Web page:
Malvika’s MIT has a history: Delhi couple and their 6 homeschooled kids

‘One important part of homeschooling is to get them to read, to learn how to learn. Once you have taught them that they’ll learn anything they are interested in. You just have to provide them the access. So instead of giving school fees you have to buy them books, get aircraft models for those interested in craft,’ says Arun Rao
All parents, says Arun Rao, have to teach their children endurance, patience, perseverance and determination. “These are life’s qualities that have to be taught to each child. Despite all the high grades and qualifications and certificates, kids in India are taught to memorise and don’t have problem-solving abilities”(Hindustan Times)
All parents, says Arun Rao, have to teach their children endurance, patience, perseverance and determination. “These are life’s qualities that have to be taught to each child. Despite all the high grades and qualifications and certificates, kids in India are taught to memorise and don’t have problem-solving abilities”(Hindustan Times)
Updated on Sep 02, 2016 05:34 PM IST
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Hindustan Times | By

Arun C Rao, who ran an NGO for the hearing impaired in Delhi a few years ago, and his German wife Christina, have homeschooled their six children. All of them are today scattered across the globe, running NGOs, working as chefs or bartenders, doing things that matter to them.

When their eldest-born daughter lost her hearing when she was six months old, Arun and Christina went on mission mode, desperately looking for ways to help her. Researching schools for people with hearing impairment and meeting other parents they realised such schools did not have much to offer.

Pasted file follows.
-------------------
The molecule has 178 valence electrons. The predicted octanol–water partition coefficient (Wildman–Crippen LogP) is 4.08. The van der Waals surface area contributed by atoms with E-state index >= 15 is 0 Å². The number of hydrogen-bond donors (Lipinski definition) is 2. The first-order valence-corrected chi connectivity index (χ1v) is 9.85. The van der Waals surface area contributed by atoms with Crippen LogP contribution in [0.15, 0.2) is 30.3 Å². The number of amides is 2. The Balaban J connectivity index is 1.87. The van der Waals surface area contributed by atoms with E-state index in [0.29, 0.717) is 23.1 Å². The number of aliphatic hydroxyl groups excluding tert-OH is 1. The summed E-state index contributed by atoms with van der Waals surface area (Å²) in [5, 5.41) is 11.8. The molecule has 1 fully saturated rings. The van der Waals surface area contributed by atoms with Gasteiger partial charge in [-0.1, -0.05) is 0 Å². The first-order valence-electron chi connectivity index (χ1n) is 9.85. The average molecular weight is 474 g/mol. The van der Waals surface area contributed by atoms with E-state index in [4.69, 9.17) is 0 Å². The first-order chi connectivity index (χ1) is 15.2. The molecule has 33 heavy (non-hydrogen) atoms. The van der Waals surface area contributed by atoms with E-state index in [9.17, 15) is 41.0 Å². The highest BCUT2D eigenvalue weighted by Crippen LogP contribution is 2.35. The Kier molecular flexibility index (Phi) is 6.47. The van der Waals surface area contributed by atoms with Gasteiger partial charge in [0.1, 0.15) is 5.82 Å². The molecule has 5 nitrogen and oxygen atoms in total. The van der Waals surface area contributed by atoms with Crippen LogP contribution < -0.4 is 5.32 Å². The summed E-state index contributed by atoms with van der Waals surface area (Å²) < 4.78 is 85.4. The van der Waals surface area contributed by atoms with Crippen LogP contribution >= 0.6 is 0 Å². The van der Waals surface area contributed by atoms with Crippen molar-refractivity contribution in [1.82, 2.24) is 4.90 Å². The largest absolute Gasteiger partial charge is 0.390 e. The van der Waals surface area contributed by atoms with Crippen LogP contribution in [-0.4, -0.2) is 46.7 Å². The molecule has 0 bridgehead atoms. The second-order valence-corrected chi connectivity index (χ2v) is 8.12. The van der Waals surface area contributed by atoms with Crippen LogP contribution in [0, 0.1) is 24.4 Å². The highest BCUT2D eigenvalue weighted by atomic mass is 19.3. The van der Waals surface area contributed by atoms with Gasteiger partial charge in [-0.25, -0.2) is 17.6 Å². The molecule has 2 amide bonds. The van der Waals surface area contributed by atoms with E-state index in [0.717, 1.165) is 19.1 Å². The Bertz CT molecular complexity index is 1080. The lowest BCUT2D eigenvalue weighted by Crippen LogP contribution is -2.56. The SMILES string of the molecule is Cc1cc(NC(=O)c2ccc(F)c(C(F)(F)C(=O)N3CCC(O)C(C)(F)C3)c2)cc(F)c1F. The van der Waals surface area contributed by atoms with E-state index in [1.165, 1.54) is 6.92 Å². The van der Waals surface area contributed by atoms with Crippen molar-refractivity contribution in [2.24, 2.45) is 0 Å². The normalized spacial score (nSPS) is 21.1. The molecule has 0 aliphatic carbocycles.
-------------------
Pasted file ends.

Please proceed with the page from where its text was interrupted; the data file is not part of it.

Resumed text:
Read: Homeschooled city teenager pursues science degree at MIT

“We met some older kids who were about 12 and their knowledge levels were so dismal that we decided to teach her at home,” says Rao, who is now “following a dream”, working as game ranger and guide at Kruger Park in South Africa.

Applying to John Tracy, a private non-profit education centre for infants and preschool children with hearing loss in Los Angeles, US, was a way out. Study and play material were sent to India and the Raos started working on the child’s language development and education.

Read: Parents prefer homeschooling over formal education

Soon, when their second daughter was born, they decided to homeschool her too. “By the time our first child was five or six she was reading on her own – something which is difficult for kids with hearing loss, so we decided to teach all the other five children at home, when they arrived later,” Rao says.

The couple later connected with US-based Christian Light Publication Service to get homeschooling material, which included report cards, workbooks and textbooks. It was a structured programme where parents had to be the teachers so Arun and Christina studied for a diploma in teaching with the service provider.

Read: All parents can opt for homeschooling: MIT girl Malvika Joshi’s mother

“You were free to teach them in any which way you wanted. Benches and tables were set up in a room and a blackboard was used for math. Sometimes studies were done around the dining table. Children have to understand the fundamentals of reading, writing and arithmetic. I also recommend every homeschooler’s parent (and other parents) to read Glenn Doman’s How to teach your baby to read. I used that to inculcate in them a love for reading, not just to read, but for the pure joy and pleasure of reading,” Rao told HT.